3 ways to make clean water affordable in America’s smallest communities
Water might not seem like a scarce resource, but drinking water is becoming a serious financial hardship for Americans in small towns across the country.
Consider Martin County, Kentucky, where roughly half the citizens lack affordable, reliable water service. Despite residents suffering multiday water outages and quality issues, the average water bill was among the top 10 priciest of the state’s 141 regulated districts.
It’s not difficult to see how and why small communities are hit the hardest. The cost of water is divided among fewer people, and smaller population density makes water less affordable. And these populations are shrinking: Since 1950, 35% of rural counties have lost one-third of their population — and costs continue to rise as fewer people share water services.
Underfunded systems also endanger water safety. For example, nationwide testing compiled by the Environmental Working Group identified at least 1,155 communities without systems for removing the unacceptable levels of nitrate — a contaminant linked to cancer — found in their drinking water. Nitrate removal systems are costly, but especially for small communities with household incomes below the national average. It’s unsurprising that according to the same EWG reporting, 60% of water systems showing elevated nitrate serve 500 or fewer residents. The organization estimates that removing nitrate in these very small communities would cost $765 million nationally and add hundreds of dollars to affected consumers’ water bills.
This is obviously unsustainable — but there’s an opportunity to take legislative action to lower costs and provide quality water service for small-town residents.
Three policy measures that can make water affordable for rural communities
- A water trust fund. Public trust funds have played a vital role in our country; they support highways, airports, and other public resources. The AARP Public Policy Institute found that a water trust fund could channel money to water utilities to allow infrastructure enhancements and offset costs.
Establishing water trust funds now could lay the foundation for a potentially uncertain future relative to water supply and quality management. A distinct fund focusing on clean, safe, and affordable water supply would help resource-strapped communities and lower-income households.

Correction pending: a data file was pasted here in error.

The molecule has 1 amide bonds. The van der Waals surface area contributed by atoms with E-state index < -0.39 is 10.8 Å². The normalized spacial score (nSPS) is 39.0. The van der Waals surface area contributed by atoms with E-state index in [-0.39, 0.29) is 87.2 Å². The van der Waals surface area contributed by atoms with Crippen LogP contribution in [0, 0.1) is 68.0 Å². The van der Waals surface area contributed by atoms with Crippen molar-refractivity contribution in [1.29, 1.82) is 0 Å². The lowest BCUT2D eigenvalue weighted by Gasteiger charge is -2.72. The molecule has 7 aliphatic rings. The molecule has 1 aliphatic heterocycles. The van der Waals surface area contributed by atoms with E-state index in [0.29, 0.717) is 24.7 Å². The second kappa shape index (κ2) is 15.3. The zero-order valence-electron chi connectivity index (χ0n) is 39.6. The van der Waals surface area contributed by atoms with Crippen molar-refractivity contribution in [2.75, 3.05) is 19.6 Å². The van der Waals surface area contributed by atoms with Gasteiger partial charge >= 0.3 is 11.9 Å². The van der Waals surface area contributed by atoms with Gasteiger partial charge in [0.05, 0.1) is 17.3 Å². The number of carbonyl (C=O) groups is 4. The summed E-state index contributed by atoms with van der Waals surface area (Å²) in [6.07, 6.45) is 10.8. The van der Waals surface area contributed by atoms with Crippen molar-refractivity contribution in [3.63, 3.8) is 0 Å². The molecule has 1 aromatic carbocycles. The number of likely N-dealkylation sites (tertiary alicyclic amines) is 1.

- Support increased federal funding. In terms of ensuring affordable, clean water for everyone, federal funding is currently far from sufficient. The Environmental Protection Agency estimates that in 2019, the federal government allocated less than half a percent of what’s necessary to shore up America’s water infrastructure. State and local governments should work to secure increased funding from federal sources.
An appropriate allocation of federal funding requires supporting communities that cannot afford full (or even partial) private financing. Given that underfunding results in increased pollutant levels for vulnerable rural populations, this is an important matter of justice and sustainability. Two acts passed in 2017 — the Low-Income Water Consumer Assistance Programs Act of 2017 and the Securing Required Funding for Water Infrastructure Now Act of 2017 — are beginning to close the funding gap, but we still have a long way to go.
- Regionalization. Many rural areas that cannot afford effective water systems on their own can solve this problem by partnering with neighboring communities. This approach spreads costs over a larger population, which reduces costs for the smallest rural municipalities. Though it’s by no means a universal solution, it can work very well for those communities that can navigate logistical and local political hurdles.
This solution is already working: the Lowcountry Regional Water System, a consortium of five small towns in South Carolina, is improving water service for the region. Instead of privatization — and working to attract and keep investors to build new water treatment facilities — neighboring towns can share the costs of treatment, delivery, and administration over a larger area. By spreading costs across more households, individuals gain relief from steep water bills. At the very least, this solution tempers what could otherwise be an unaffordable future.
Our small communities and agricultural regions are a vital part of the national cultural experience and economic success, and the people living there deserve reliable access to clean, affordable water. We can and should restructure how water service is funded from the federal to the regional level. By doing so, we can enjoy a future in which paying the monthly water bill isn’t a hardship for any American.
Chris Shaffner is the senior vice president of the Water and Community Facilities division at CoBank, a national cooperative bank serving vital industries across rural America by providing loans, leases, export financing, and other financial services in all 50 states. Chris oversees the strategic growth and management of CoBank’s water infrastructure lending, rural healthcare investments, and rural equity funds.